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Prague Castle Gallery

The collection of Prague Castle Gallery, housed in the beautiful Renaissance stables at the northern end in the Second Courtyard, contains around 400 paintings and drawings from 16th- to 18th- century European Art. These paintings have been carefully selected from about 4,000 that are currently in the possession of Prague Castle. A few works have survived from the legendary collection of Rudolph II, but most were lost as spoils of war during the 17th century, moved to Vienna or sold – either to the Saxons or in the ‘Josephine’ auction of 1782. The following are regarded as the most valuable paintings in the collection: Titian’s Toilet of a Young Lady, Tintoretto’s Flagellation of Christ and Rubens’s The Assembly of the Olympic Gods. There are other major works by great artists including Hans von Aachen, Domenico Fetti, Bartolomeo Spranger, Paolo Veronese and Jacopo Bassano. Gallery II holds temporary exhibitions, but also has a small permanent exhibition of pieces from the reign of Rudolph II. Czech art is represented by artists of the Baroque period by Kupecký and Brandt.

Prague Castle Gallery

Location: Obrazárna Pražského hradu, Prague Castle Second Courtyard
Admission: 100 CZK
Open: daily 10am-6pm. 

Prague Castle Gallery - Rubens

Prague Castle Gallery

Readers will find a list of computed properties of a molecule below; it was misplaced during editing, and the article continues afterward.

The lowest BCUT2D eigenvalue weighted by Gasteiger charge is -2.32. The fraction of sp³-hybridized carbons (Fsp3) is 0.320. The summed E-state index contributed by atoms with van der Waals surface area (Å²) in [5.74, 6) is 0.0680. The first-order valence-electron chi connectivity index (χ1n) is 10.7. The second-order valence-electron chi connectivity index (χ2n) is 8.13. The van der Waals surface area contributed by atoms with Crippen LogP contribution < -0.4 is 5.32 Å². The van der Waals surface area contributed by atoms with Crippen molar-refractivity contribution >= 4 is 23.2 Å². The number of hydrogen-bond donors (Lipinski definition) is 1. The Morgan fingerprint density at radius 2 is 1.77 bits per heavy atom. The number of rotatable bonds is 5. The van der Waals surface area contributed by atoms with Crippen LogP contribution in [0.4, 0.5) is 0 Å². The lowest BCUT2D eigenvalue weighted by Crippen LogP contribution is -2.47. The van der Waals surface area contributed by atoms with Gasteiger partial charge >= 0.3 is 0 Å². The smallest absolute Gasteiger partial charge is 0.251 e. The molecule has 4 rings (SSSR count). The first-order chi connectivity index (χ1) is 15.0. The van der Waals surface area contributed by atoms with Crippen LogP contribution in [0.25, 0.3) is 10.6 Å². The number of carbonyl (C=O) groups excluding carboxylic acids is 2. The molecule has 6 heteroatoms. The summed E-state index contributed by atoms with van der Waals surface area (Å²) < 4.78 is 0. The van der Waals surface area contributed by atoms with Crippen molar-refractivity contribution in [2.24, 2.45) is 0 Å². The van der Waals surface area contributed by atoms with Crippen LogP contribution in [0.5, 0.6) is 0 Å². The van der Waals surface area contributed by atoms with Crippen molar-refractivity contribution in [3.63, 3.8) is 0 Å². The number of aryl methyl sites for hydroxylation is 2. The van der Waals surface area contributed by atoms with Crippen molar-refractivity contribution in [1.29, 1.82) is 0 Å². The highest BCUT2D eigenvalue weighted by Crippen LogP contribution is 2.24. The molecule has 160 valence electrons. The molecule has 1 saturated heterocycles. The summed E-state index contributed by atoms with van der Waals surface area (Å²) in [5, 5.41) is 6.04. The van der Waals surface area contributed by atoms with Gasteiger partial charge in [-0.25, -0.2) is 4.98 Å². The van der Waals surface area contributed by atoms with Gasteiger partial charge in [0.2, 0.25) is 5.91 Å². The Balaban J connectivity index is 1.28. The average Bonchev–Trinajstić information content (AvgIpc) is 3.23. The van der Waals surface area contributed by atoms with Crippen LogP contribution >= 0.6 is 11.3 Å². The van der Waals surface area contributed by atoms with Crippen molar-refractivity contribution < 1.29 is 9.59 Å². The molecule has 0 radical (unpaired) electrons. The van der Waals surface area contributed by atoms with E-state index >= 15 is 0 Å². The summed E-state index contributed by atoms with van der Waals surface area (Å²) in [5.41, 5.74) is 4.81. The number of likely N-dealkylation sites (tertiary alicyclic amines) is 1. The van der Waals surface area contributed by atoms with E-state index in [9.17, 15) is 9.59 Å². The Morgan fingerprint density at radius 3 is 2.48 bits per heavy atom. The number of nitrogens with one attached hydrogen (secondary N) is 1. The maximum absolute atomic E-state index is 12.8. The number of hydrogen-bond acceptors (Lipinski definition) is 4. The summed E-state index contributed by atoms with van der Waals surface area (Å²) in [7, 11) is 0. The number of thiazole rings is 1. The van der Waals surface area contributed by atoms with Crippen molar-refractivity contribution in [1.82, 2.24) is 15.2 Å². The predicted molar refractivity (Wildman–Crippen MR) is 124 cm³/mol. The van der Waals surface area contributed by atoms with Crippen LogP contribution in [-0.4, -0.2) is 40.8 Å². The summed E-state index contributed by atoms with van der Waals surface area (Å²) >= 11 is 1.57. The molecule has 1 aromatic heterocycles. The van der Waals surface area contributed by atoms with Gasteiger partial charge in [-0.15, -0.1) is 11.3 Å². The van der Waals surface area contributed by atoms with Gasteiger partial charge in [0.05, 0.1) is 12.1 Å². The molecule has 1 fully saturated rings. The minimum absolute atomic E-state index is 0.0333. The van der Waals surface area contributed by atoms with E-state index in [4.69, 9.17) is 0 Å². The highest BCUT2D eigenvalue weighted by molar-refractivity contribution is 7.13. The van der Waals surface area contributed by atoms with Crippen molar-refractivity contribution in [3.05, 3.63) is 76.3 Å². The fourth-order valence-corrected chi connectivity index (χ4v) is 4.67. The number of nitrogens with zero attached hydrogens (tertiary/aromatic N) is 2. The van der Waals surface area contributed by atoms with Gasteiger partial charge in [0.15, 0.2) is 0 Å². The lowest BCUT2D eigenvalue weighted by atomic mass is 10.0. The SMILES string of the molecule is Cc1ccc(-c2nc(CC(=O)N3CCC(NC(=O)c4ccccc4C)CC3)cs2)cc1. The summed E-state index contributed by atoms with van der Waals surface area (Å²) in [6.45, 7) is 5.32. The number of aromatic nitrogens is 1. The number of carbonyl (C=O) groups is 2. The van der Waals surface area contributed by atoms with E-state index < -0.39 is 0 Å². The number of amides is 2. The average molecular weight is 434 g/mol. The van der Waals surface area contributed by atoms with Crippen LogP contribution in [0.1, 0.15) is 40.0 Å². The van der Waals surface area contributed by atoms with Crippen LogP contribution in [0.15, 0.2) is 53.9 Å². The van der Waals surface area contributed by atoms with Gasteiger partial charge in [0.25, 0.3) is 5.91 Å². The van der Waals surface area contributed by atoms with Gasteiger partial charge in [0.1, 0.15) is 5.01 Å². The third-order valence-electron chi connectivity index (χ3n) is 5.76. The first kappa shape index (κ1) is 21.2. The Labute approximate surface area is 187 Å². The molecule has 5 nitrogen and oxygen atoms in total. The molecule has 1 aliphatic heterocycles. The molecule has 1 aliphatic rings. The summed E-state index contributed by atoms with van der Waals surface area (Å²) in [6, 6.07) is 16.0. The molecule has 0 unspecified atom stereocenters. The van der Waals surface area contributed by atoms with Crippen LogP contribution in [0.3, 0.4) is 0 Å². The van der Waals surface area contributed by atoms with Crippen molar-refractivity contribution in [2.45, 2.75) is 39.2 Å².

One comment

  1. Since visiting this gallery, I have been very curious about a painting by Johannes Sanders van Hemessen in 1540. It is called The Weeping Bride, and is a close up of three peoples’ faces. On the left of the image is a snidely grinning older bald man, with his arms around the right biceps of the weeping bride. The bride is sobbing, with mucus running down from her nose, with her hands folded in a beseeching manner. I am fairly sure she is a man, dressed as a woman (hair on chest, rough features, prominent Adam’s apple). On her left (the right side of the painting) is a clueless young man looking across the bride’s face, beyond her. He is holding a jug and seems uninterested in the bride’s distress.

    It must be popular because the gift store had a postcard of it, but the postcard has no additional information about the painting’s images. I can’t read Czech, and don’t know anyone to ask about it. I cannot find anything about it on the web. Can you tell me more about it in English?

    What kind of story is this portraying? Is it a biblical story or a Flemish folk story? Was the artist telling a fable or a moralistic story? Any information you can share about this painting’s story and images would be very welcomed. Thank you.

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